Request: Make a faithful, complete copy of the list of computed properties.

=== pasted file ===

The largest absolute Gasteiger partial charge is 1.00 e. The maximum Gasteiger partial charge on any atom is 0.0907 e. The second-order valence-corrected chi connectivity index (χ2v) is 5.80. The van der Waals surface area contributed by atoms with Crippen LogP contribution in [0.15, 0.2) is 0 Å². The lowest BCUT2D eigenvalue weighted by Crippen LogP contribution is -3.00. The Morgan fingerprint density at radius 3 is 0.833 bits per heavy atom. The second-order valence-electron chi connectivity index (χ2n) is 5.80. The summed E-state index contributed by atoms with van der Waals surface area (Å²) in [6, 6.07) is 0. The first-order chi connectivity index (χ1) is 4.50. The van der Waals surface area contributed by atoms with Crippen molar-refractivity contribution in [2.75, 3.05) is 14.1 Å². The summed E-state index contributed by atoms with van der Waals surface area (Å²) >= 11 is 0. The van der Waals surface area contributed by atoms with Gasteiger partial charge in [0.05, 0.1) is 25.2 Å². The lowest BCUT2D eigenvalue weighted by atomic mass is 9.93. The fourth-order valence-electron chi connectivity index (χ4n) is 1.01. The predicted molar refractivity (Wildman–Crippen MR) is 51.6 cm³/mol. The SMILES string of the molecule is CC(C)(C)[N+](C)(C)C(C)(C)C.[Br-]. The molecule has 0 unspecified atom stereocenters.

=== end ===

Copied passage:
The largest absolute Gasteiger partial charge is 1.00 e. The maximum Gasteiger partial charge on any atom is 0.0907 e. The second-order valence-corrected chi connectivity index (χ2v) is 5.80. The van der Waals surface area contributed by atoms with Crippen LogP contribution in [0.15, 0.2) is 0 Å². The lowest BCUT2D eigenvalue weighted by Crippen LogP contribution is -3.00. The Morgan fingerprint density at radius 3 is 0.833 bits per heavy atom. The second-order valence-electron chi connectivity index (χ2n) is 5.80. The summed E-state index contributed by atoms with van der Waals surface area (Å²) in [6, 6.07) is 0. The first-order chi connectivity index (χ1) is 4.50. The van der Waals surface area contributed by atoms with Crippen molar-refractivity contribution in [2.75, 3.05) is 14.1 Å². The summed E-state index contributed by atoms with van der Waals surface area (Å²) >= 11 is 0. The van der Waals surface area contributed by atoms with Gasteiger partial charge in [0.05, 0.1) is 25.2 Å². The lowest BCUT2D eigenvalue weighted by atomic mass is 9.93. The fourth-order valence-electron chi connectivity index (χ4n) is 1.01. The predicted molar refractivity (Wildman–Crippen MR) is 51.6 cm³/mol. The SMILES string of the molecule is CC(C)(C)[N+](C)(C)C(C)(C)C.[Br-]. The molecule has 0 unspecified atom stereocenters.